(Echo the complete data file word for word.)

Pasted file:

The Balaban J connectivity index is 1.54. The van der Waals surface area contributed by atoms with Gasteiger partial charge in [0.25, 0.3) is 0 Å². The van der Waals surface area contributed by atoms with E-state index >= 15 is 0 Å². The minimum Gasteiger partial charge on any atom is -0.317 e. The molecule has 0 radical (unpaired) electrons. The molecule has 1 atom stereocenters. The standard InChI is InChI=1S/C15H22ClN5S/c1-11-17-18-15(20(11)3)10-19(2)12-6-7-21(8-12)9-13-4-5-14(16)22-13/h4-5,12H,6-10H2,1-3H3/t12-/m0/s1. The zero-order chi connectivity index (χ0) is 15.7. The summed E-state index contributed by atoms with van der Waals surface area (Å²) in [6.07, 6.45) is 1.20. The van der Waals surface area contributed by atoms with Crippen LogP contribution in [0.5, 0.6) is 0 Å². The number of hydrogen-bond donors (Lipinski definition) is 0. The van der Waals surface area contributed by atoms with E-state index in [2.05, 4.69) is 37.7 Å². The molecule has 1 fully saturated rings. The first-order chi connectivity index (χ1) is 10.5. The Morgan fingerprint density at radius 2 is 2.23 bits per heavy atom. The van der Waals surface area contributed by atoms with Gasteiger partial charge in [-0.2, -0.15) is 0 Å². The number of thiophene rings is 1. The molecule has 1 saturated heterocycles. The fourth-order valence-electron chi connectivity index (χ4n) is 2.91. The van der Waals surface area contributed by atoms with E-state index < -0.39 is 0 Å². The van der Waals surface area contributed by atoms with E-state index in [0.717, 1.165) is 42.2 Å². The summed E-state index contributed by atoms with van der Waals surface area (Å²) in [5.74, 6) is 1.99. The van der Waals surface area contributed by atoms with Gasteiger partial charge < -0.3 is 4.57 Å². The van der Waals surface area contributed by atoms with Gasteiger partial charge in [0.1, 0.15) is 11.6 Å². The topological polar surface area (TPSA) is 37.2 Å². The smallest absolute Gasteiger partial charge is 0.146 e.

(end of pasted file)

The Balaban J connectivity index is 1.54. The van der Waals surface area contributed by atoms with Gasteiger partial charge in [0.25, 0.3) is 0 Å². The van der Waals surface area contributed by atoms with E-state index >= 15 is 0 Å². The minimum Gasteiger partial charge on any atom is -0.317 e. The molecule has 0 radical (unpaired) electrons. The molecule has 1 atom stereocenters. The standard InChI is InChI=1S/C15H22ClN5S/c1-11-17-18-15(20(11)3)10-19(2)12-6-7-21(8-12)9-13-4-5-14(16)22-13/h4-5,12H,6-10H2,1-3H3/t12-/m0/s1. The zero-order chi connectivity index (χ0) is 15.7. The summed E-state index contributed by atoms with van der Waals surface area (Å²) in [6.07, 6.45) is 1.20. The van der Waals surface area contributed by atoms with Crippen LogP contribution in [0.5, 0.6) is 0 Å². The number of hydrogen-bond donors (Lipinski definition) is 0. The van der Waals surface area contributed by atoms with E-state index in [2.05, 4.69) is 37.7 Å². The molecule has 1 fully saturated rings. The first-order chi connectivity index (χ1) is 10.5. The Morgan fingerprint density at radius 2 is 2.23 bits per heavy atom. The van der Waals surface area contributed by atoms with Gasteiger partial charge in [-0.2, -0.15) is 0 Å². The number of thiophene rings is 1. The molecule has 1 saturated heterocycles. The fourth-order valence-electron chi connectivity index (χ4n) is 2.91. The van der Waals surface area contributed by atoms with E-state index < -0.39 is 0 Å². The van der Waals surface area contributed by atoms with E-state index in [0.717, 1.165) is 42.2 Å². The summed E-state index contributed by atoms with van der Waals surface area (Å²) in [5.74, 6) is 1.99. The van der Waals surface area contributed by atoms with Gasteiger partial charge < -0.3 is 4.57 Å². The van der Waals surface area contributed by atoms with Gasteiger partial charge in [0.1, 0.15) is 11.6 Å². The topological polar surface area (TPSA) is 37.2 Å². The smallest absolute Gasteiger partial charge is 0.146 e.